Advanced Search
MyIDEAS: Login to save this article or follow this journal

The Policy Preferences of FOMC Members as Revealed by Dissenting Votes

Contents:

Author Info

  • Havrilesky, Thomas
  • Gildea, John A
Registered author(s):

    Abstract

    No abstract is available for this item.

    Download Info

    If you experience problems downloading a file, check if you have the proper application to view it first. In case of further problems read the IDEAS help page. Note that these files are not on the IDEAS site. Please be patient as the files may be large.
    File URL: http://links.jstor.org/sici?sici=0022-2879%28199102%2923%3A1%3C130%3ATPPOFM%3E2.0.CO%3B2-%23&origin=bc
    File Function: full text
    Download Restriction: Access to full text is restricted to JSTOR subscribers. See http://www.jstor.org for details.

    As the access to this document is restricted, you may want to look for a different version under "Related research" (further below) or search for a different version of it.

    Bibliographic Info

    Article provided by Blackwell Publishing in its journal Journal of Money, Credit and Banking.

    Volume (Year): 23 (1991)
    Issue (Month): 1 (February)
    Pages: 130-38

    as in new window
    Handle: RePEc:mcb:jmoncb:v:23:y:1991:i:1:p:130-38

    Contact details of provider:
    Web page: http://www.blackwellpublishing.com/journal.asp?ref=0022-2879

    Related research

    Keywords:

    References

    No references listed on IDEAS
    You can help add them by filling out this form.

    Citations

    Citations are extracted by the CitEc Project, subscribe to its RSS feed for this item.
    as in new window

    Cited by:
    1. Ellis, Michael A. & Liu, Dandan, 2013. "Do FOMC forecasts add value to staff forecasts?," European Journal of Political Economy, Elsevier, vol. 32(C), pages 332-340.
    2. Alessandro Riboni & Francisco J. Ruge-Murcia, 2008. "Preference Heterogeneity in Monetary Policy Committees," International Journal of Central Banking, International Journal of Central Banking, vol. 4(1), pages 213-233, March.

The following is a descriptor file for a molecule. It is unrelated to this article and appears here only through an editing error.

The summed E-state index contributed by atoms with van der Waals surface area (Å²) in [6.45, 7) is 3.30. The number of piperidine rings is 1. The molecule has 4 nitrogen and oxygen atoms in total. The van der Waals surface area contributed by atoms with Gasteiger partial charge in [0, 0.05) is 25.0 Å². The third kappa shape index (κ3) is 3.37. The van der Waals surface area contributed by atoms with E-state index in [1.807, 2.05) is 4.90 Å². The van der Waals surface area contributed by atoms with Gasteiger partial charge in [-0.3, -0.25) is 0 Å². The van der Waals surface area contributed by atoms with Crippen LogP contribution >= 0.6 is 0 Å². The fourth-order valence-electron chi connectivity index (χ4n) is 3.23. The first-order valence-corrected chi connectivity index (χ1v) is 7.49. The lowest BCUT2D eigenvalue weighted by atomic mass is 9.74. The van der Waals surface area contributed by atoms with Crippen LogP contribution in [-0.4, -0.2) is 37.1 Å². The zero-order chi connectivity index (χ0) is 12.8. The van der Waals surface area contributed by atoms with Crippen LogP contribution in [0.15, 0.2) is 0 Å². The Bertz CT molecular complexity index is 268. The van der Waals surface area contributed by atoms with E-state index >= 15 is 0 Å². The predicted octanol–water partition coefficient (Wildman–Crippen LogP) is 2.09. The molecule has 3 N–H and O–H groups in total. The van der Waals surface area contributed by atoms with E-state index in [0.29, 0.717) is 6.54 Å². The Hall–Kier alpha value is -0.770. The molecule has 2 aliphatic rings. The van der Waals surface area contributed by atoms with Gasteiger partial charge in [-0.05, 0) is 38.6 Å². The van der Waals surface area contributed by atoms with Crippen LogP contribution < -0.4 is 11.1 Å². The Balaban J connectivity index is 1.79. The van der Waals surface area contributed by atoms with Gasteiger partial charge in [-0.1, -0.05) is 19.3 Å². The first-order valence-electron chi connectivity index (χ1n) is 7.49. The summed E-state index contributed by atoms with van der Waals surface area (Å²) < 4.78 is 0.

3. Ellen E. Meade & D. Nathan Sheets, 2002. "Regional influences on U.S. monetary policy: some implications for Europe," International Finance Discussion Papers 721, Board of Governors of the Federal Reserve System (U.S.).
    4. A. Jung, 2013. "Policymakers’ Interest Rate Preferences: Recent Evidence for Three Monetary Policy Committees," International Journal of Central Banking, International Journal of Central Banking, vol. 9(3), pages 150-197, September.
    5. Faust, Jon & Irons, John S., 1999. "Money, politics and the post-war business cycle," Journal of Monetary Economics, Elsevier, vol. 43(1), pages 61-89, February.
    6. Petra Gerlach-Kristen, 2008. "The Role of the Chairman in Setting Monetary Policy: Individualistic vs. Autocratically Collegial MPCs," International Journal of Central Banking, International Journal of Central Banking, vol. 4(3), pages 119-143, September.
    7. Jon Faust & John Irons, 1996. "Money, politics and the post-war business cycle," International Finance Discussion Papers 572, Board of Governors of the Federal Reserve System (U.S.).
    8. Petra Gerlach-Kristen & Ellen E. Meade, 2010. "Is There a Limit on FOMC Dissents? Evidence from the Greenspan Era," Working Papers 2010-16, American University, Department of Economics.
    9. Ellen E. Meade & D. Nathan Sheets, 2002. "Regional influences on U.S. monetary policy: some implications for Europe," LSE Research Online Documents on Economics 20091, London School of Economics and Political Science, LSE Library.

    Lists

    This item is not listed on Wikipedia, on a reading list or among the top items on IDEAS.

    Statistics

    Access and download statistics

    Corrections

    When requesting a correction, please mention this item's handle: RePEc:mcb:jmoncb:v:23:y:1991:i:1:p:130-38. See general information about how to correct material in RePEc.

    For technical questions regarding this item, or to correct its authors, title, abstract, bibliographic or download information, contact: (Wiley-Blackwell Digital Licensing) or (Christopher F. Baum).

    If you have authored this item and are not yet registered with RePEc, we encourage you to do it here. This allows to link your profile to this item. It also allows you to accept potential citations to this item that we are uncertain about.

    If references are entirely missing, you can add them using this form.

    If the full references list an item that is present in RePEc, but the system did not link to it, you can help with this form.

    If you know of missing items citing this one, you can help us creating those links by adding the relevant references in the same way as above, for each refering item. If you are a registered author of this item, you may also want to check the "citations" tab in your profile, as there may be some citations waiting for confirmation.

    Please note that corrections may take a couple of weeks to filter through the various RePEc services.